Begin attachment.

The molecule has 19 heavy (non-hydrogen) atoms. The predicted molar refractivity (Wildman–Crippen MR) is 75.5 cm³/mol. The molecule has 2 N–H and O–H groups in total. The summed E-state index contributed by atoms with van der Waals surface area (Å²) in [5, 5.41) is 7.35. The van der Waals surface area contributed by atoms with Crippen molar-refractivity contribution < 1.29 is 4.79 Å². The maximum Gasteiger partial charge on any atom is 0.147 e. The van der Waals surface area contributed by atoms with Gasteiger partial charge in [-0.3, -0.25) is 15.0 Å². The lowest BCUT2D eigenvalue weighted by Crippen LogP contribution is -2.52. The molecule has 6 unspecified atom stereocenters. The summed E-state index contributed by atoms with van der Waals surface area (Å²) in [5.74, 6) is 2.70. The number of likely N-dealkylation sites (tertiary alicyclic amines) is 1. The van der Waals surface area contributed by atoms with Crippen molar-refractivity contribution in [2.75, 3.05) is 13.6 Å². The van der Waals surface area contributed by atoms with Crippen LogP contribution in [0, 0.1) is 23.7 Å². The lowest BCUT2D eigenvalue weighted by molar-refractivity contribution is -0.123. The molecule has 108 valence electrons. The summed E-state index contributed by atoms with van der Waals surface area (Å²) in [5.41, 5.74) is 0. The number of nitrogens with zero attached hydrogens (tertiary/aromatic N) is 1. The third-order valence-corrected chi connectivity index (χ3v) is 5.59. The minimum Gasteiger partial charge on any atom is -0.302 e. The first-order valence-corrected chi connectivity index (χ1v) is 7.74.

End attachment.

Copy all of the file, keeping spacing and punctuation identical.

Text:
The molecule has 19 heavy (non-hydrogen) atoms. The predicted molar refractivity (Wildman–Crippen MR) is 75.5 cm³/mol. The molecule has 2 N–H and O–H groups in total. The summed E-state index contributed by atoms with van der Waals surface area (Å²) in [5, 5.41) is 7.35. The van der Waals surface area contributed by atoms with Crippen molar-refractivity contribution < 1.29 is 4.79 Å². The maximum Gasteiger partial charge on any atom is 0.147 e. The van der Waals surface area contributed by atoms with Gasteiger partial charge in [-0.3, -0.25) is 15.0 Å². The lowest BCUT2D eigenvalue weighted by Crippen LogP contribution is -2.52. The molecule has 6 unspecified atom stereocenters. The summed E-state index contributed by atoms with van der Waals surface area (Å²) in [5.74, 6) is 2.70. The number of likely N-dealkylation sites (tertiary alicyclic amines) is 1. The van der Waals surface area contributed by atoms with Crippen molar-refractivity contribution in [2.75, 3.05) is 13.6 Å². The van der Waals surface area contributed by atoms with Crippen LogP contribution in [0, 0.1) is 23.7 Å². The lowest BCUT2D eigenvalue weighted by molar-refractivity contribution is -0.123. The molecule has 108 valence electrons. The summed E-state index contributed by atoms with van der Waals surface area (Å²) in [5.41, 5.74) is 0. The number of nitrogens with zero attached hydrogens (tertiary/aromatic N) is 1. The third-order valence-corrected chi connectivity index (χ3v) is 5.59. The minimum Gasteiger partial charge on any atom is -0.302 e. The first-order valence-corrected chi connectivity index (χ1v) is 7.74.